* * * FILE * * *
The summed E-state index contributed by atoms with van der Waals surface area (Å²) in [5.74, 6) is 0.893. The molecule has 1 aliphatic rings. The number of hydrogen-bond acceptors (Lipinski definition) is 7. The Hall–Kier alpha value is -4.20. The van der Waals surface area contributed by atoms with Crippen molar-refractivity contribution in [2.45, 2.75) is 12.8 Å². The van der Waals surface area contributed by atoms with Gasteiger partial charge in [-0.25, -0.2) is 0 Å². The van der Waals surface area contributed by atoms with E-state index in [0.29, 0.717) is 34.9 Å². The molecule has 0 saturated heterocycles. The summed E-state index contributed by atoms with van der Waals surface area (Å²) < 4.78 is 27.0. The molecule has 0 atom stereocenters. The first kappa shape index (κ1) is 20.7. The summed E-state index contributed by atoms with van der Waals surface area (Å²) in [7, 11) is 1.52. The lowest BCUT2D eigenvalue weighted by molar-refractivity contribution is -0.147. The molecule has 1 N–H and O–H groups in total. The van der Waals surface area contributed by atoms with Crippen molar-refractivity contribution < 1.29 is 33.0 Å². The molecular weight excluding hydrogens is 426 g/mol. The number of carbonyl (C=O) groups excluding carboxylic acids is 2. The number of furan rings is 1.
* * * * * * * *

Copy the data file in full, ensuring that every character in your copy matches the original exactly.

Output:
The summed E-state index contributed by atoms with van der Waals surface area (Å²) in [5.74, 6) is 0.893. The molecule has 1 aliphatic rings. The number of hydrogen-bond acceptors (Lipinski definition) is 7. The Hall–Kier alpha value is -4.20. The van der Waals surface area contributed by atoms with Crippen molar-refractivity contribution in [2.45, 2.75) is 12.8 Å². The van der Waals surface area contributed by atoms with Gasteiger partial charge in [-0.25, -0.2) is 0 Å². The van der Waals surface area contributed by atoms with E-state index in [0.29, 0.717) is 34.9 Å². The molecule has 0 saturated heterocycles. The summed E-state index contributed by atoms with van der Waals surface area (Å²) < 4.78 is 27.0. The molecule has 0 atom stereocenters. The first kappa shape index (κ1) is 20.7. The summed E-state index contributed by atoms with van der Waals surface area (Å²) in [7, 11) is 1.52. The lowest BCUT2D eigenvalue weighted by molar-refractivity contribution is -0.147. The molecule has 1 N–H and O–H groups in total. The van der Waals surface area contributed by atoms with Crippen molar-refractivity contribution < 1.29 is 33.0 Å². The molecular weight excluding hydrogens is 426 g/mol. The number of carbonyl (C=O) groups excluding carboxylic acids is 2. The number of furan rings is 1.